Geometry Configuration Editing¶
Geometry Configurations are used by static and dynamic scenarios to create an alternative view of a traffic network. For example, they could be used to code a possible new commercial center, including new access and modifications to the surroundings, and to test two different scenarios: one with and another without that commercial center.
They are implemented as a list of objects that are only present and a list of objects that are not present when a particular configuration is active.
A configuration is active when it is assigned to a scenario and one of its experiments is active in the current view. When running an experiment, Aimsun Next will create a new traffic network to pass to the executor model (micro, meso, hybrid, macro ...) using only the relevant, present geometry.
Note: In such cases, objects are not really deleted from an Aimsun document, they are just not considered during simulations, assignments, and adjustments, etc.
One scenario can have more than one geometry configuration active at the same time. This allows you to test combinations of individual modifications. For example, given this list of possible options:
- a new commercial center with a new local road layout
- changes in a corridor approaching the new center
- changes in a busy junction adjacent to the new center
you can create several scenarios:
- base scenario without the commercial center or any other changes
- another scenario with the commercial center and no changes
- another with the commercial center and the corridor changes
- another with the commercial center and the junction changes
- finally, a scenario with the commercial center and both corridor and junction changes.
You can then study the impact of the new center and the benefits of the proposed infrastructure changes.
Geometry configurations are provided by Aimsun Next in order to keep all the data in one document and to provide a mechanism to include them in scenarios according to the options being tested.
Creating a new Geometry Configuration¶
Geometry configurations are filed in the Infrastructure folder of the Project window.
To create a new geometry configuration, select Project > New > Infrastructure > Geometry Configuration.
In the Project window, you can also right-click Infrastructure > New > Geometry Configuration.
Geometry Configuration Editor¶
The Main tab has two subtabs: one lists objects that are Existent Only Here in the geometry configuration (being the new objects to be added to the base configuration); the other lists objects that are Nonexistent Here in the geometry configuration (being the base objects that will be replaced).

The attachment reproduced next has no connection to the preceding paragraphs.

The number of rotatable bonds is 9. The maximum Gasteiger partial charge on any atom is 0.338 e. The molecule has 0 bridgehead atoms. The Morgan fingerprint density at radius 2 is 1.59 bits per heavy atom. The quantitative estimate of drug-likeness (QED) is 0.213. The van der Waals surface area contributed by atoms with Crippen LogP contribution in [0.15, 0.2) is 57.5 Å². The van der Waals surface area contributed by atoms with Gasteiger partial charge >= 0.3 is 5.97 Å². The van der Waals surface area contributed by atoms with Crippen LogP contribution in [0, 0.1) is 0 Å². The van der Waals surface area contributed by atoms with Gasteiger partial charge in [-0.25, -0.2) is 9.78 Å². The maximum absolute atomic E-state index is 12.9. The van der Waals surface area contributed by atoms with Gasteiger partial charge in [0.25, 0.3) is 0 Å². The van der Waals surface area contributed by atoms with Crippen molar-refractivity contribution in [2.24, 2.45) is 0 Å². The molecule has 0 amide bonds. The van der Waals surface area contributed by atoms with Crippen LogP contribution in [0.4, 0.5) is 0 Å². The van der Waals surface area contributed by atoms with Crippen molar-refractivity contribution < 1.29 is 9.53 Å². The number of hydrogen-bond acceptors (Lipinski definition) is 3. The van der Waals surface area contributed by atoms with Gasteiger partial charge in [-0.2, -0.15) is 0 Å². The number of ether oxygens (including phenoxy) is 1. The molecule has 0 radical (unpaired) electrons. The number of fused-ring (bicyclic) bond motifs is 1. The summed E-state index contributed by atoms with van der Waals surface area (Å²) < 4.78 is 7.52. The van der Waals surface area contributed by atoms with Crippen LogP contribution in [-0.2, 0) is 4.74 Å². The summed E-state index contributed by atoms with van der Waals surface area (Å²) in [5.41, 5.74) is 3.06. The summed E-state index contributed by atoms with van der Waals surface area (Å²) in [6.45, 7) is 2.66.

Use the Filter field to reduce the number of objects displayed by Object Type.
Click on any graphical object in the 2D view add it to the list of objects on the active subtab.
Click on an object that is already in the list to remove it.
To see both types of object in the 2D view, tick the box labeled Show Nonexistent Objects while Editing. Existent-only-here objects will be marked in red, nonexistent-here objects will be marked in orange (using this color ramp).
When editing a geometry configuration, make sure you select the relevant experiment in the 2D view so that you can see the visual impact of the configuration. For an experiment to be relevant, you must select the geometry configuration on the Main tab of its parent scenario dialog.
You might have more than one geometry configuration, so select as many configurations as you need to make them active for experiments.
Note on using Geometry Configurations with Centroid Connections¶
If the sections changed in a Geometry Configuration are connected to a Centroid, then the allocation of the vehicle arrivals to the sections must be set to cater for all Geometry Configurations. Consult the Centroid Editor for advice.
Using Transit Route Change Actions with Geometry Configurations¶
Sometimes a geometry configuration might interrupt or 'break' an established transit line in the base network. When running an experiment using the new configuration, this will generate warnings in the Log window.
Let's take Transit Line 2255 as an example. In the screenshots below, the transit line in the original configuration is interrupted by the new roundabout.
If you run the experiment with the new configuration, warnings are generated for Transit Line 2255 (and other lines if they are also affected).
In these cases, the transit lines are ignored. However, if the model contains a transit route change action that 'repairs' the interrupted line, the simulator will use the action to correct the line and include it in the simulation. Again, the Log window will display the details:
In this case, Transit Route Change 2609 fixes the interrupted line, as pictured below.
For instructions on how to create a transit route change action, see Transit Route Change.